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Riding the stock rollercoaster

Riding the stock rollercoaster

I own shares of Freddie Mac (FRE) stock as of the time of this writing. I paid $19.11 for them in March of 2008. (They had been at $59.52 just about a year earlier.) I thought they might eventually make their way back up to somewhere in the neighborhood of their previous level within the next year or so, so I decided to give it a shot. They were one of the stocks that I bought in “betting mode”, so I wasn’t too concerned.

I was very happy when they shot up to $32-something later that same month. I mentally congratulated myself. Maybe I had something here, if the stock was up that high already! “Should I sell now?” I wondered. But I reminded myself that that wasn’t the plan. The plan was to hold it a minimum of a year, maybe longer, so I’d better follow the plan. I started kicking myself when it dropped back down in to the mid-to-low twenties. Ugh. Maybe I should have sold while it was at $32!

When it got down to $17-something, I bought a little more, figuring that if I thought it was a good buy at $19, it was a better buy at $17. Of course, that was right before the start of a week of panicked selling for Freddie Mac & Fannie Mae stock. Suddenly those two stocks were a household name. People at the grocery store were talking about them, and not in a good way either. Was the world coming to an end? Or just the United States as we know it? What happens if my mortgage is held by Fannie Mae or Freddie Mac? Will they kick me out?

Then Freddie Mac dropped down into the $8 range, and I considered buying more. (See? Even better bargain.) But…well…I wasn’t sure. I could get a whole lot more shares for very little money, and that could be a great thing. But it wasn’t the plan. And I’d already reached the maximum amount I was willing to lose on that stock with my previous two buys. Plus I was seriously questioning my judgment at that point. What was I thinking buying that? I don’t know anything about stocks!

So I searched the (many!) articles about Freddie Mac. Most of the “new” stuff people were talking about seemed like rumors to me. I couldn’t find anything that had really fundamentally changed, except that people seemed to be panicking. Unfortunately, emotions and rumors can have a huge effect on the market and individual companies. (Along with greed.) I decided to just continue with my plan.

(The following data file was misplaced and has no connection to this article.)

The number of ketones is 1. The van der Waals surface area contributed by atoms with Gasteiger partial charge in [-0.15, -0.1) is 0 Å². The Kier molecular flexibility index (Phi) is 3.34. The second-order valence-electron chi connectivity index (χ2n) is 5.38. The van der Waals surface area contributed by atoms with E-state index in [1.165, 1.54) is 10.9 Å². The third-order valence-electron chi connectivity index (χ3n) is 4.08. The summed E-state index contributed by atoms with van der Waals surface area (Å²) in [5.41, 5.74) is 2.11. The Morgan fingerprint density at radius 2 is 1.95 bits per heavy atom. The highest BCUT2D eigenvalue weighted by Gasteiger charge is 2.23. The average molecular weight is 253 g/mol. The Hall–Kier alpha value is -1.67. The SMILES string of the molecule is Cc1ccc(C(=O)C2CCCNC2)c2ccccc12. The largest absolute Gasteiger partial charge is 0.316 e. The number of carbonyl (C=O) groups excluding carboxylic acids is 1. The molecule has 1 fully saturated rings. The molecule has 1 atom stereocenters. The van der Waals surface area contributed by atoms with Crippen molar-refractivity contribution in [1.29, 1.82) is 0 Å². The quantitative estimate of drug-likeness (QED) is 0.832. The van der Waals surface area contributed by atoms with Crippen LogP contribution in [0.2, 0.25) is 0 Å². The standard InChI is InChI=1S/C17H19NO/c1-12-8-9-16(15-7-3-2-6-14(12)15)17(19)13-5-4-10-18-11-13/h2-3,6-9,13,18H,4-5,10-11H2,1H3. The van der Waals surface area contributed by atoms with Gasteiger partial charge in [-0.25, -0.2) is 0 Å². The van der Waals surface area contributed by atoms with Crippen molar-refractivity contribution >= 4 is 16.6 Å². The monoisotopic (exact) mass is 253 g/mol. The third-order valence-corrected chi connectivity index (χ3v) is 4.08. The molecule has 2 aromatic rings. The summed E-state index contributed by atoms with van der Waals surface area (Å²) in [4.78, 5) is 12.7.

But I began checking the stock more frequently. (Did you know Google Finance has real time quotes now? You can obsessively watch the numbers tick tick tick with each passing second.) One day I noticed that Freddie Mac was at $3.79 mid-day. Three dollars! Oh my god. What on earth was I thinking! I’d actually bought MORE of this stuff, thinking $17 was a good deal? Maybe I should sell. I felt stupid. Clearly I had no business buying stock in the first place.

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I quickly calculated my potential losses. Bleah. Oh well, I thought. I didn’t need that money anyway. Besides, if I sell now I’ll only be guaranteed a loss. In for a dime, in for a dollar, I decided. Better just stick with the plan. A couple of minutes later it went up to $5-something, and I felt relieved. I quit obsessively checking it that day.

Today (7/23/08 — I schedule articles in advance) Freddie Mac is at $10.80. Who knows what it’ll be at the day this article comes out. I don’t really care, as long as it eventually comes back up and doesn’t cause the collapse of the country or anything in the meantime. Knowing your investment objectives and keeping them in mind can help prevent panicked or otherwise premature sales. I know that I’m glad I didn’t sell at $3.79. Maybe I should have sold at $32, but I don’t know, I think if your beliefs are sound and reasonable, then sticking to the plan is good as long as nothing has fundamentally changed. Who knows what the stock will be like in a year or two. Guess I’ll see what the results of my plan are then.

View Comments (2)
  • “Besides, if I sell now I’ll only be guaranteed a loss.”

    You said it, its never a loss until you sell, right :) Its nice to hear someone write about what looks like a failure. The transparency is refreshing. I’ve enjoyed your blog, and did come through the new network.

    I’ll look forward to a great success story in a couple of years with this stock :)

  • Timing the market is an oh-so-crazy, addictive game. It’s like gambling (actually, it IS gambling)–the high that with any second, you could ‘hit it big’ is so tempting!

    I try not to look at my funds everyday…i’m holding them long-term, so i can’t get caught up in the tiny everyday fluctuations.

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